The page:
The Great Depression (1929-39) was the deepest and longest-lasting economic downturn in the history of the Western industrialized world. In the United States, the Great Depression began soon after the stock market crash of October 1929, which sent Wall Street into a panic and wiped out millions of investors. Over the next several years, consumer spending and investment dropped, causing steep declines in industrial output and rising levels of unemployment as failing companies laid off workers. By 1933, when the Great Depression reached its nadir, some 13 to 15 million Americans were unemployed and nearly half of the country's banks had failed. Though the relief and reform measures put into place by President Franklin D. Roosevelt helped lessen the worst effects of the Great Depression in the 1930s, the economy would not fully turn around until after 1939, when World War II kicked American industry into high gear.
Historical Importance of the Great Depression:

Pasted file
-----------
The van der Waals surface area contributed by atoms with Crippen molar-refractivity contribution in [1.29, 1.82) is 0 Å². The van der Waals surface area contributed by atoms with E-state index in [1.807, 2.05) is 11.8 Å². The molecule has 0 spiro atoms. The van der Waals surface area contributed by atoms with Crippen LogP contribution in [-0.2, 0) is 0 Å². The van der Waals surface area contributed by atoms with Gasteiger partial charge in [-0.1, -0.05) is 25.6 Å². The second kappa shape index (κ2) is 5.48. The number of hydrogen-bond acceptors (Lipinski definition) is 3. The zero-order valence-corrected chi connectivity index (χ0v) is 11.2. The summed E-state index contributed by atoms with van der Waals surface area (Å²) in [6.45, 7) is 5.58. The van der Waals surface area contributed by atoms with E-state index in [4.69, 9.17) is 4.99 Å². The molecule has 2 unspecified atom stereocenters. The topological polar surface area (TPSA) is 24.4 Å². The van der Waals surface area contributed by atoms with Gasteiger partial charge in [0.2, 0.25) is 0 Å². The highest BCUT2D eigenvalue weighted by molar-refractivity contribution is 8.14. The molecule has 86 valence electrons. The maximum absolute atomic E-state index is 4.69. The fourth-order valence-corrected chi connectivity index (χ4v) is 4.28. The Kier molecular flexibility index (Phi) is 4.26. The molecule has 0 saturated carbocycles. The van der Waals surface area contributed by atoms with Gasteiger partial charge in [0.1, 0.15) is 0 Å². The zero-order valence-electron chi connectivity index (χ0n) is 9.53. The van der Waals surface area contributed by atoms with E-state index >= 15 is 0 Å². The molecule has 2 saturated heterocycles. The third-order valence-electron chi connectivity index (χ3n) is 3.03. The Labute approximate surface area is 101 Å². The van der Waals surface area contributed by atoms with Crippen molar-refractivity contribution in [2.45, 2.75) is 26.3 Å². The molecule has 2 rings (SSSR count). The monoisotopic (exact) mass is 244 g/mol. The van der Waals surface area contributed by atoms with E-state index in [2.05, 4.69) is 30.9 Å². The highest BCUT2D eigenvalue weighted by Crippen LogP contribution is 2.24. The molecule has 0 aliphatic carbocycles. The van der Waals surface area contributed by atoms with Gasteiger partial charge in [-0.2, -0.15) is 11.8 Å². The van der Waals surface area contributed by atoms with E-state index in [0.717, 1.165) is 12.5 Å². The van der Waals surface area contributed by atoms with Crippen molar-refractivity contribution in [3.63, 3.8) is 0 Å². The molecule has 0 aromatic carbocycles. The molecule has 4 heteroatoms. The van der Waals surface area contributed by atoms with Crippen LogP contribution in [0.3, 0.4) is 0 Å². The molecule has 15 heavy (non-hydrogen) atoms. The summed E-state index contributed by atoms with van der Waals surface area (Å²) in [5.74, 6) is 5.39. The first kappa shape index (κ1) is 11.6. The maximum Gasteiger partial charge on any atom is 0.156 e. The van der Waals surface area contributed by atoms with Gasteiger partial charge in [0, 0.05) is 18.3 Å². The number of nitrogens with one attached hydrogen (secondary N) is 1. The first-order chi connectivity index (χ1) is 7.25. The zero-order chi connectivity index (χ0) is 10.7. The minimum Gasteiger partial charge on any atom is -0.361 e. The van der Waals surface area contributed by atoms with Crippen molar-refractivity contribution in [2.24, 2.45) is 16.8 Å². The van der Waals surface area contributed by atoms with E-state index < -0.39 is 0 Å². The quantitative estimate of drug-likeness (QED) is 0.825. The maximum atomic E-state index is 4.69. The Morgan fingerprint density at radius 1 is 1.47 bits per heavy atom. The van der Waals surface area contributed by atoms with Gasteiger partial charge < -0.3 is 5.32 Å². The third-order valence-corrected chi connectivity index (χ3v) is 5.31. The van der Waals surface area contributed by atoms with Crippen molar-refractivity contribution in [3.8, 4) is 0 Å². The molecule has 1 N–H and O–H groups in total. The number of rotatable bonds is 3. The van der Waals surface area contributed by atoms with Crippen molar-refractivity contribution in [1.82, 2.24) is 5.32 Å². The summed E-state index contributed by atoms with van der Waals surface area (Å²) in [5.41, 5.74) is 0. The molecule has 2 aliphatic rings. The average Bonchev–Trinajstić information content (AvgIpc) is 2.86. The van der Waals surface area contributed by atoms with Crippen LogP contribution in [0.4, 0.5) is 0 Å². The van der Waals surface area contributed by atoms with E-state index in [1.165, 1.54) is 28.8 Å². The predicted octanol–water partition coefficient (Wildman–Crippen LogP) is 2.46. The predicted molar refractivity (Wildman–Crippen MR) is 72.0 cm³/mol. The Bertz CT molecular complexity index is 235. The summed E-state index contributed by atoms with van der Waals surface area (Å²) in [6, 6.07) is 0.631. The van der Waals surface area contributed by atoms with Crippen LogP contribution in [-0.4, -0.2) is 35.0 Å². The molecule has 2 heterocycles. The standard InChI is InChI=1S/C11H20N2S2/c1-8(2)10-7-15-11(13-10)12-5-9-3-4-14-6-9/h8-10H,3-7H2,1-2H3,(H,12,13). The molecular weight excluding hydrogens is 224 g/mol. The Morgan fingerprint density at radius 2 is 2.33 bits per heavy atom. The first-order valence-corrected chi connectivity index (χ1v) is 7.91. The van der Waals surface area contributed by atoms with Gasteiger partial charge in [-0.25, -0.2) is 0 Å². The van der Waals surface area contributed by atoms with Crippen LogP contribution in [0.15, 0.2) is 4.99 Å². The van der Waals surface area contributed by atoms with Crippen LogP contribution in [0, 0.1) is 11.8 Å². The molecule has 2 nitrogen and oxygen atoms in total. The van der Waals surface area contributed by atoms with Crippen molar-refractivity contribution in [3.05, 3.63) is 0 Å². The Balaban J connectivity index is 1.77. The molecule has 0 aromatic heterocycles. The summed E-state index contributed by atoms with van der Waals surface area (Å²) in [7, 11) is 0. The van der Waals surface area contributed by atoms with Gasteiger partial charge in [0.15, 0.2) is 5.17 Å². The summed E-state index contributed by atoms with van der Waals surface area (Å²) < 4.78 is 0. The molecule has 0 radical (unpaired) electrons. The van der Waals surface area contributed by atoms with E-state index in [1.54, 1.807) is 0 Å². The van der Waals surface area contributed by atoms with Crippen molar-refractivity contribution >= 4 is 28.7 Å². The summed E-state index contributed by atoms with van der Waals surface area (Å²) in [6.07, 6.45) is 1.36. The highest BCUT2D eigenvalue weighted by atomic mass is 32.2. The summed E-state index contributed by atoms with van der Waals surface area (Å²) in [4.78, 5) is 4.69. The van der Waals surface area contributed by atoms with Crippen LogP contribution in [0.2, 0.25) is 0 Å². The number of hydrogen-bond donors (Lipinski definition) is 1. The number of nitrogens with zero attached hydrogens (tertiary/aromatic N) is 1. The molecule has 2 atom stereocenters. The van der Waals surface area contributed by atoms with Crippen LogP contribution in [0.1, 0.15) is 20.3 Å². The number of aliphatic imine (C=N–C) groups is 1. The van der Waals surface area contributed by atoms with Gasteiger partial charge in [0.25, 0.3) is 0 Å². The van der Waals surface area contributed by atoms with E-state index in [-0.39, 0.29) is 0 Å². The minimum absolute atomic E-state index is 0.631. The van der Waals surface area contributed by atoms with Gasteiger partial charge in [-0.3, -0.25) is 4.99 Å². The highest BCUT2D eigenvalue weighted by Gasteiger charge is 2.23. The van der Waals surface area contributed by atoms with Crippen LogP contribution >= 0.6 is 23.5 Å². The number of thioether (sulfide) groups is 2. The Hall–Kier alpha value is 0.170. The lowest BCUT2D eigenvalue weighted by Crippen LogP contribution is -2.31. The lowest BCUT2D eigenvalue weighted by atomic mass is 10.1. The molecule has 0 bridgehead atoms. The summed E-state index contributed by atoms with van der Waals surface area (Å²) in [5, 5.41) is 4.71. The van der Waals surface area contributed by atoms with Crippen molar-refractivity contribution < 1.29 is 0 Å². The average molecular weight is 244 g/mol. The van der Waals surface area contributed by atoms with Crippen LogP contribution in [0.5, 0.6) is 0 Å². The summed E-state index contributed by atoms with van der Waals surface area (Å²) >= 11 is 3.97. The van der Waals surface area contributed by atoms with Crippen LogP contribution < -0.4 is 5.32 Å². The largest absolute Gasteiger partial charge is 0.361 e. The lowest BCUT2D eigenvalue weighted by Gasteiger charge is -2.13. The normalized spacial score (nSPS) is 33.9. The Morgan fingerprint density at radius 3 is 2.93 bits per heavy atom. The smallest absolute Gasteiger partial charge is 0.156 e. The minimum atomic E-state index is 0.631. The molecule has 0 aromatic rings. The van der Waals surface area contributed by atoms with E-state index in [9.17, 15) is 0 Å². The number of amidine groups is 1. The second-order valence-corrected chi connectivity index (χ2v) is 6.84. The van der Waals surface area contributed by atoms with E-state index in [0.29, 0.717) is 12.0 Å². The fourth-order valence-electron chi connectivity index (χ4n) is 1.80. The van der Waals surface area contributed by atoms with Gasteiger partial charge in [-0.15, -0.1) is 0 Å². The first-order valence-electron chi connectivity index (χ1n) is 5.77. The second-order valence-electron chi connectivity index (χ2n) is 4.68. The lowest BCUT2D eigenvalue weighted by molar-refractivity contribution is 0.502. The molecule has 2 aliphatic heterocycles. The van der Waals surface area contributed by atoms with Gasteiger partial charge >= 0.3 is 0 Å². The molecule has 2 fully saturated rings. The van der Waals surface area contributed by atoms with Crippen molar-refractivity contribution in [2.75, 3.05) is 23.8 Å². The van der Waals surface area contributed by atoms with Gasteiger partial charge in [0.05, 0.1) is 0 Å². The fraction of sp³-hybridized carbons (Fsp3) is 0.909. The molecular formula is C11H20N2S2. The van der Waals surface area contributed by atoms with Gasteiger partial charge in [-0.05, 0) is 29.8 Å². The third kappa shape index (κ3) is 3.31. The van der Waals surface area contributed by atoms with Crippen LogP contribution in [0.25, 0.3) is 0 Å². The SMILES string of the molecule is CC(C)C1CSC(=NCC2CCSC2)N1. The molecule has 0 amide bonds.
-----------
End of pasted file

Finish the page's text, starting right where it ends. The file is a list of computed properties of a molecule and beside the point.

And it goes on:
The Great Depression, an immense tragedy that placed millions of Americans out of work, was the beginning of government involvement in the economy and in society as a whole. Dates: 1929 -- early 1940s
Overview of the Great Depression:
The Stock Market Crash
After nearly a decade of optimism and prosperity, the United States was thrown into despair on Black Tuesday, October 29, 1929, the day the stock market crashed and the official beginning of the Great Depression. As stock prices plummeted with no hope of recovery, panic struck. Masses and masses of people tried to sell their stock, but no one was buying. The stock market, which had appeared to be the surest way to become rich, quickly became the path to bankruptcy.
And yet, the Stock Market Crash was just the beginning. Since many banks had also invested large portions of their clients' savings in the stock market, these banks were forced to close when the stock market crashed. Seeing a few banks close caused another panic